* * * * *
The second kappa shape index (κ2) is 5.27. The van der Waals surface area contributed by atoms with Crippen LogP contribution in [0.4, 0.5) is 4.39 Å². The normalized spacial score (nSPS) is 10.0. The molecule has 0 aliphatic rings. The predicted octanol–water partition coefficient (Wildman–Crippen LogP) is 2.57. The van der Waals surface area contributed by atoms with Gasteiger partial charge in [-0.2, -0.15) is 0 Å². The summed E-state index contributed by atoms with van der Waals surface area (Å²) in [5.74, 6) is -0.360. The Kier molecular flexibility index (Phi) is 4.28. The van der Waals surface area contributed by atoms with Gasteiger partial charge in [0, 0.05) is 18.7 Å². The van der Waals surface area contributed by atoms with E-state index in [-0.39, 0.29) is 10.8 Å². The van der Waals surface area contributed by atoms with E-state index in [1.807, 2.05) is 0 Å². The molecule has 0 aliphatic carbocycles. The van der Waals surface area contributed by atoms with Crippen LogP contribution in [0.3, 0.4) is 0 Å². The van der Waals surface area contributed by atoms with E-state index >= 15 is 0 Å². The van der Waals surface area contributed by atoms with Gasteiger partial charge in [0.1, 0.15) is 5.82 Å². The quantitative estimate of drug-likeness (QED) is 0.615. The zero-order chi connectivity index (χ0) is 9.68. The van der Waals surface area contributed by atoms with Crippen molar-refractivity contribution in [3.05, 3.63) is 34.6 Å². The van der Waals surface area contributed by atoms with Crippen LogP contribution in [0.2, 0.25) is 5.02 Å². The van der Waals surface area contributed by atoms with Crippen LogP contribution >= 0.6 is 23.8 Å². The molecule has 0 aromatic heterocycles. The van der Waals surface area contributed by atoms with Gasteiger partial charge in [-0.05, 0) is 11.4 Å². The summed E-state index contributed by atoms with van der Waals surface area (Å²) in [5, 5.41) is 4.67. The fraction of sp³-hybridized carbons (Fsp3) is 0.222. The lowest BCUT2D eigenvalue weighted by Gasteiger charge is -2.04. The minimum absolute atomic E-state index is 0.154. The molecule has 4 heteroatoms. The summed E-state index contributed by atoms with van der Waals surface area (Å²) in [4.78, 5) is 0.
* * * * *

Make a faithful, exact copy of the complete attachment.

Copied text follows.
The second kappa shape index (κ2) is 5.27. The van der Waals surface area contributed by atoms with Crippen LogP contribution in [0.4, 0.5) is 4.39 Å². The normalized spacial score (nSPS) is 10.0. The molecule has 0 aliphatic rings. The predicted octanol–water partition coefficient (Wildman–Crippen LogP) is 2.57. The van der Waals surface area contributed by atoms with Gasteiger partial charge in [-0.2, -0.15) is 0 Å². The summed E-state index contributed by atoms with van der Waals surface area (Å²) in [5.74, 6) is -0.360. The Kier molecular flexibility index (Phi) is 4.28. The van der Waals surface area contributed by atoms with Gasteiger partial charge in [0, 0.05) is 18.7 Å². The van der Waals surface area contributed by atoms with E-state index in [-0.39, 0.29) is 10.8 Å². The van der Waals surface area contributed by atoms with E-state index in [1.807, 2.05) is 0 Å². The molecule has 0 aliphatic carbocycles. The van der Waals surface area contributed by atoms with Crippen LogP contribution in [0.3, 0.4) is 0 Å². The van der Waals surface area contributed by atoms with E-state index >= 15 is 0 Å². The van der Waals surface area contributed by atoms with Gasteiger partial charge in [0.1, 0.15) is 5.82 Å². The quantitative estimate of drug-likeness (QED) is 0.615. The zero-order chi connectivity index (χ0) is 9.68. The van der Waals surface area contributed by atoms with Crippen molar-refractivity contribution in [3.05, 3.63) is 34.6 Å². The van der Waals surface area contributed by atoms with Crippen LogP contribution in [0.2, 0.25) is 5.02 Å². The van der Waals surface area contributed by atoms with Crippen LogP contribution >= 0.6 is 23.8 Å². The molecule has 0 aromatic heterocycles. The van der Waals surface area contributed by atoms with Gasteiger partial charge in [-0.05, 0) is 11.4 Å². The summed E-state index contributed by atoms with van der Waals surface area (Å²) in [5, 5.41) is 4.67. The fraction of sp³-hybridized carbons (Fsp3) is 0.222. The lowest BCUT2D eigenvalue weighted by Gasteiger charge is -2.04. The minimum absolute atomic E-state index is 0.154. The molecule has 4 heteroatoms. The summed E-state index contributed by atoms with van der Waals surface area (Å²) in [4.78, 5) is 0.